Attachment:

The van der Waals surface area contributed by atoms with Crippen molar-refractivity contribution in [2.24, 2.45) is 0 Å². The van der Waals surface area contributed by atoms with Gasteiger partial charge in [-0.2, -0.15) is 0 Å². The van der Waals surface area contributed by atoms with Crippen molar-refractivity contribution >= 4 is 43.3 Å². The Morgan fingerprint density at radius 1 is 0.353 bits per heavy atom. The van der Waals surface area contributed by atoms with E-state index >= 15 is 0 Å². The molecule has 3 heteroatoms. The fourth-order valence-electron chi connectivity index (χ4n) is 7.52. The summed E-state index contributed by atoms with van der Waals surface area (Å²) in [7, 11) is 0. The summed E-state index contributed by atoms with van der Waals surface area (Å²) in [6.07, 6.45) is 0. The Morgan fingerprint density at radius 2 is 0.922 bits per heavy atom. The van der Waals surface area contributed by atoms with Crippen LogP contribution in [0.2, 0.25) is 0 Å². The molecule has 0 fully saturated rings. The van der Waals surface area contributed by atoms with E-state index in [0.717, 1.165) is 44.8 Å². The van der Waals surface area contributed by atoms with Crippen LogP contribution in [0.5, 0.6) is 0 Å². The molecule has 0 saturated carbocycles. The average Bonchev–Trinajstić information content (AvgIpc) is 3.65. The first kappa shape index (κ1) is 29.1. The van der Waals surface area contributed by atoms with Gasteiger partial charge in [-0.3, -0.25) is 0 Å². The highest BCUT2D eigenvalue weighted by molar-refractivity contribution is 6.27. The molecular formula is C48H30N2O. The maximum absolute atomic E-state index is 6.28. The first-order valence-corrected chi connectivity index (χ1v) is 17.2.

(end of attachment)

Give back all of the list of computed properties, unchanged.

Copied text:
The van der Waals surface area contributed by atoms with Crippen molar-refractivity contribution in [2.24, 2.45) is 0 Å². The van der Waals surface area contributed by atoms with Gasteiger partial charge in [-0.2, -0.15) is 0 Å². The van der Waals surface area contributed by atoms with Crippen molar-refractivity contribution >= 4 is 43.3 Å². The Morgan fingerprint density at radius 1 is 0.353 bits per heavy atom. The van der Waals surface area contributed by atoms with E-state index >= 15 is 0 Å². The molecule has 3 heteroatoms. The fourth-order valence-electron chi connectivity index (χ4n) is 7.52. The summed E-state index contributed by atoms with van der Waals surface area (Å²) in [7, 11) is 0. The summed E-state index contributed by atoms with van der Waals surface area (Å²) in [6.07, 6.45) is 0. The Morgan fingerprint density at radius 2 is 0.922 bits per heavy atom. The van der Waals surface area contributed by atoms with Crippen LogP contribution in [0.2, 0.25) is 0 Å². The molecule has 0 fully saturated rings. The van der Waals surface area contributed by atoms with E-state index in [0.717, 1.165) is 44.8 Å². The van der Waals surface area contributed by atoms with Crippen LogP contribution in [0.5, 0.6) is 0 Å². The molecule has 0 saturated carbocycles. The average Bonchev–Trinajstić information content (AvgIpc) is 3.65. The first kappa shape index (κ1) is 29.1. The van der Waals surface area contributed by atoms with Gasteiger partial charge in [-0.3, -0.25) is 0 Å². The highest BCUT2D eigenvalue weighted by molar-refractivity contribution is 6.27. The molecular formula is C48H30N2O. The maximum absolute atomic E-state index is 6.28. The first-order valence-corrected chi connectivity index (χ1v) is 17.2.